The Story of Heyford (Extra): Dear Diary – November 1958

November 1958

Dear Diary,

It’s another lovely morning. Not much left in dad’s veggie patch now summer’s over, just boring green vegetables like cabbage and brussels. It all has to be picked at the right time, vegetables to store in the pantry, fruit to bottle and onions to hang in the barn. We can see his Army influence in the garden, all the vegetables and the flowers in straight lines, like they are on parade, but he’s got so much to look after and he’s very proud of it. Mum’s preparing dinner. I love the first course of Yorkshire pudding with gravy but have to show willing with the main course of meat and vegetables after she’s gone to the trouble of preparing them. Could be rice pudding for afters if we have plenty of milk.

On November 5th some of us made a Guy Fawkes, dressed it in old clothes, put it in an old pram and pushed it round the village with a sign saying “penny for the guy”. Some people were kind enough to give us 1d for some sparklers but it was fun anyway.

We didn’t get a family summer holiday this year, which I wasn’t surprised at, not many families go away. I did get a treat though when I went on a day trip by train to London with my friend Jane. We visited Trafalgar Square, the Houses of Parliament and Big Ben and Buckingham Palace. We didn’t see the queen though. We forgot to let her know we were coming.

We’ve got a telly now and I like to watch Crackerjack. The TV came from Radio Rentals and we pay for it weekly but it’s great fun for us all and it’s on until about 10 o’clock. They then play The National Anthem, a bit like they do at the cinema, except nobody stands up at home. I still like listening to the wireless on a Saturday morning though, with Children’s Choice and Uncle Mac, who always says “Hello Children everywhere”. They have some smashing songs on and I know them all. There’s Tubby The Tuba, A Four-Legged Friend and The Ugly Duckling.

The old Bricklayers Arms on the canal bridge has been sold to a coal merchant. That’s another pub that bites the dust. The Wharf opposite was also a pub at one time called The Boat but that was before the First World War. They say we used to have several pubs in Heyford, now we only have 2. None of them could have done much trade in such a small village though. I think The Old Sun and The Foresters Arms are here to stay. Sometimes my family catch the bus to Daventry, have a drink in the pub near the bus terminus, then come back on the same one. It’s good because it goes through all the little villages. The Railway at Daventry which runs to Leamington Spa is closing to passengers. I’ve never been on it myself. I think it will still be open for freight for a while.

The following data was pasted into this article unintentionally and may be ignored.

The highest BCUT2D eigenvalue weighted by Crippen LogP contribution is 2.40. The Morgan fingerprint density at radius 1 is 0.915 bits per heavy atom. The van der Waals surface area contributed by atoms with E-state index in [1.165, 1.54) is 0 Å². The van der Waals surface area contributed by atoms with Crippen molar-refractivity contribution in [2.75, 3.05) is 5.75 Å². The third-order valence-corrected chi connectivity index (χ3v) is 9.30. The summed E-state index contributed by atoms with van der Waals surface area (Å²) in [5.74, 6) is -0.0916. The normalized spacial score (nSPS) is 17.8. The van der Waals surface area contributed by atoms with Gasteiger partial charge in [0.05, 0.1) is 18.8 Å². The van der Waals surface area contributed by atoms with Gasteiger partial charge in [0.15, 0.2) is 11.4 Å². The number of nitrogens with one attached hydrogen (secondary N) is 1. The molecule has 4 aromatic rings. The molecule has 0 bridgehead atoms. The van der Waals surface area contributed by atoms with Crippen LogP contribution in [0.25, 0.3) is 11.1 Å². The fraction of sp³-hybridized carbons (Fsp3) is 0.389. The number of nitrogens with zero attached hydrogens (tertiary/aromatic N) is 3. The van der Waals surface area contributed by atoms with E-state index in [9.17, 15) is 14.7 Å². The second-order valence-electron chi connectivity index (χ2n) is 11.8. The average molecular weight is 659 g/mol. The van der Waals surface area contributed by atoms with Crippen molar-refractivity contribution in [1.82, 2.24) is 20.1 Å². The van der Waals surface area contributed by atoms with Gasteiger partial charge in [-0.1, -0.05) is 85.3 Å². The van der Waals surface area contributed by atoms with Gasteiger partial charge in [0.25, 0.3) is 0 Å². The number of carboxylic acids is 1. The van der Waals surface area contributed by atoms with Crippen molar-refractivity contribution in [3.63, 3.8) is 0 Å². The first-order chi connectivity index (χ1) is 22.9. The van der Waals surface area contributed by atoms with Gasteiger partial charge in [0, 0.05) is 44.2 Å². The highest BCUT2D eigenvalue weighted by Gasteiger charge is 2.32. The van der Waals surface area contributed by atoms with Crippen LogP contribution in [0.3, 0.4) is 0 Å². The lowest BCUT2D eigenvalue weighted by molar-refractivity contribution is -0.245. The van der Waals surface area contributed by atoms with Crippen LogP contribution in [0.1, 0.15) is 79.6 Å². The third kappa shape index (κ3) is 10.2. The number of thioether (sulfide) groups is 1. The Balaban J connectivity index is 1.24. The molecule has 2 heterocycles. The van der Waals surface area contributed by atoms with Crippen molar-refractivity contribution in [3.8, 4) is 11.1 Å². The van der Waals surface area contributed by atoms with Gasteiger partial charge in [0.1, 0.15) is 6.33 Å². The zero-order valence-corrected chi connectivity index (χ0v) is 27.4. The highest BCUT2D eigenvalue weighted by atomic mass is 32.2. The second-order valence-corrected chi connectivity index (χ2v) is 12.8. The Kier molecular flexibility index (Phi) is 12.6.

I’ve joined the choir. There are quite a lot of us, maybe 6 girls, 6 boys, 6 warbling women and 6 growling men. We walk to the choir stalls by the altar from the vestry at the back, like in Noah’s Ark, 2 x 2. I enjoy the services and the singing except when we have to learn a special anthem. They are hard to learn, pretty tuneless and the congregation look bored because they can’t join in. Still, it’s not every week. The church looked beautiful in October for Harvest Festival with flowers everywhere and children brought along fruit and vegetables grown in their garden or allotment. On Remembrance Sunday, the nearest one to 11th, the choir will walk to the War Memorial after the service to remember those who died in the two World Wars, and we have 2 minutes silence. Rehearsals will then start for the Carol concert at Christmas. Roll on.


Letter published in The Prattler – November edition 2020

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